Can America Afford a McCain First Term?

Daniel Burrell

Posted July 18, 2008 | 12:28 PM (EST)

One of the common Republican criticisms directed at a potential Obama presidency is that its first two years will be marked by instability, poor management, and inexperience. But if managing an enterprise as large and politically complex as a presidential campaign is any indication of how either of these candidates will perform day one in the White House, it is McCain’s campaign, not Obama’s that should be worrying American voters.

Since announcing his candidacy last April, McCain has been unable to get control of his organization. The campaign’s messaging, strategic planning, grassroots, and fundraising operations all have been mired in disarray. Most of the mess is attributable to the candidate’s inability to establish a clear chain of command at the top and to quell infighting among senior staff, a somewhat stunning revelation when considering McCain’s stature in the Party and past experiences as a presidential contender. But while the chaotic state of McCain headquarters has become a well worn subject over the past two weeks, with a litany of Republican elected officials and strategists questioning the candidate’s chances in November, as well as mainstream media figures such as Bill Kristol and Adam Nagourney writing pieces chronicling the myriad and ongoing staffing problems, few seem focused on the more substantive issue of what all of this means for a McCain first term if he is actually elected.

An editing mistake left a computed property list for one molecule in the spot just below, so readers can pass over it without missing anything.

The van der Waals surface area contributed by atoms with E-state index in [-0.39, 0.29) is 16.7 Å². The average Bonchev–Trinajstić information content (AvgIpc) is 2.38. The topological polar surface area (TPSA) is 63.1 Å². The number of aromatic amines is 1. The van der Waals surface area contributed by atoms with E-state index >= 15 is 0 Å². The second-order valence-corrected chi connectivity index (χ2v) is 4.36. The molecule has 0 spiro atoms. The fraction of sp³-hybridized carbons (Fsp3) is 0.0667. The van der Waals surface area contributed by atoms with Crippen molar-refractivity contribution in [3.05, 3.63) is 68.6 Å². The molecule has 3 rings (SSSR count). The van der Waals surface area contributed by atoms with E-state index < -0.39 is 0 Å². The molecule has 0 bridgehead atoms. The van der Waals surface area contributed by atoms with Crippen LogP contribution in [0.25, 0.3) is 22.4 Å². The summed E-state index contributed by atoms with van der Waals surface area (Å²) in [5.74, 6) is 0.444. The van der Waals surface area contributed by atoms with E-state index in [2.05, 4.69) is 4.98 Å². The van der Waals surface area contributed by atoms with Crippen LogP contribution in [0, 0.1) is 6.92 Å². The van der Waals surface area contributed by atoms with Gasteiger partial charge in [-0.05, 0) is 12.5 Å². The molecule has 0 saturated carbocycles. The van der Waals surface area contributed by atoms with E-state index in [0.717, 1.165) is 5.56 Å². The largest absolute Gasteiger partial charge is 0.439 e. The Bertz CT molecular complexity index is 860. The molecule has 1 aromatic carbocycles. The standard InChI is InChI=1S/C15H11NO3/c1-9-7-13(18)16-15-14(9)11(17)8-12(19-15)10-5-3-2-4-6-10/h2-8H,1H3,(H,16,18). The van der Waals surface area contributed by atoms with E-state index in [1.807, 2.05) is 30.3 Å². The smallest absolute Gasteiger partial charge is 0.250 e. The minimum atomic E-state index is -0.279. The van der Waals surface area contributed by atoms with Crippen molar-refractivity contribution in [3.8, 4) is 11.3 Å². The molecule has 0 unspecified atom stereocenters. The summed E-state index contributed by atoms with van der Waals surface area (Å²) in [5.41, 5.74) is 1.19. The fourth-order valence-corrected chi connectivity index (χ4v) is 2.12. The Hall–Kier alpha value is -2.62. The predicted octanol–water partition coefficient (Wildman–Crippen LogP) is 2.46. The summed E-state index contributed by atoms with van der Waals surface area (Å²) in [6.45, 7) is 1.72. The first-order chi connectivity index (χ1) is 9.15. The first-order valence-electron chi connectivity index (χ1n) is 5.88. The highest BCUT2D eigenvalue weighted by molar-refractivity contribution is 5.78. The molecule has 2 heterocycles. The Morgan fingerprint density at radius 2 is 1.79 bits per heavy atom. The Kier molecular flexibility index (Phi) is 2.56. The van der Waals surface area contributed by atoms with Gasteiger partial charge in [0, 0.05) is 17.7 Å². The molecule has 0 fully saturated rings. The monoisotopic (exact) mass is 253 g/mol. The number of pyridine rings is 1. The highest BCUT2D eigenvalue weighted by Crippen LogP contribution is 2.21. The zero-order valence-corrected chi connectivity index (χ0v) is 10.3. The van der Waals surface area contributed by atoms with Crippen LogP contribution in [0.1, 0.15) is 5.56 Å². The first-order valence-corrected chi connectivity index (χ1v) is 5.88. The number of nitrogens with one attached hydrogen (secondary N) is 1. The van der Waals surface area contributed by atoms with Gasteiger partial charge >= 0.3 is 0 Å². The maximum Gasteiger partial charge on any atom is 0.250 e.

With only 110 days left in the election, there is no discernible answer as to what a McCain presidency would look like, who would be the key players organizationally, where the primary policy focus would be directed, and how he would avoid the mistakes of management and judgment that have thus far pervaded his campaign. In fact, if the past year of inner circle shakeups is any proxy at all for how a first term might be run under McCain leadership, it is a disquieting reality.

  • First, McCain Campaign Version 1.0 was run literally into the ground by July of 2007 by advisors John Weaver and Terry Nelson, who under McCain’s supervision mismanaged his finances so badly that they bankrupted the campaign. Overspending on offices, staff (Weaver hired his fiancée and her brother), polling, and consultants (Weaver increased his fees to $20,000 a month even as the campaign stumbled) forced the campaign to take out private loans, a matter now under FEC investigation, simply to stay afloat.
  • Then came Campaign Version 2.0 in August 2007, which continued on uninterrupted through June 2008 with McCain’s hiring of lobbyist Rick Davis and number two Charlie Black. Far from achieving the goal of correcting the earlier mistakes of the Weaver/Nelson era, Davis and Black instead exposed more deeply than ever McCain’s organizational ineptitude, including his unwillingness to completely banish or fire past advisors no matter how incompetent, his failure to define clear roles through established hierarchy, and his inability to provide a philosophical framework from which his campaign could launch a coherent attack on Obama. As Nagourney’s piece last week pointed out, early missteps by McCain were not met with decisive action, but rather by incorporating a “swirl of competing spheres of influence, clusters of friends, consultants and media advisers who all represented a matrix of clashing ambitions and festering feuds.”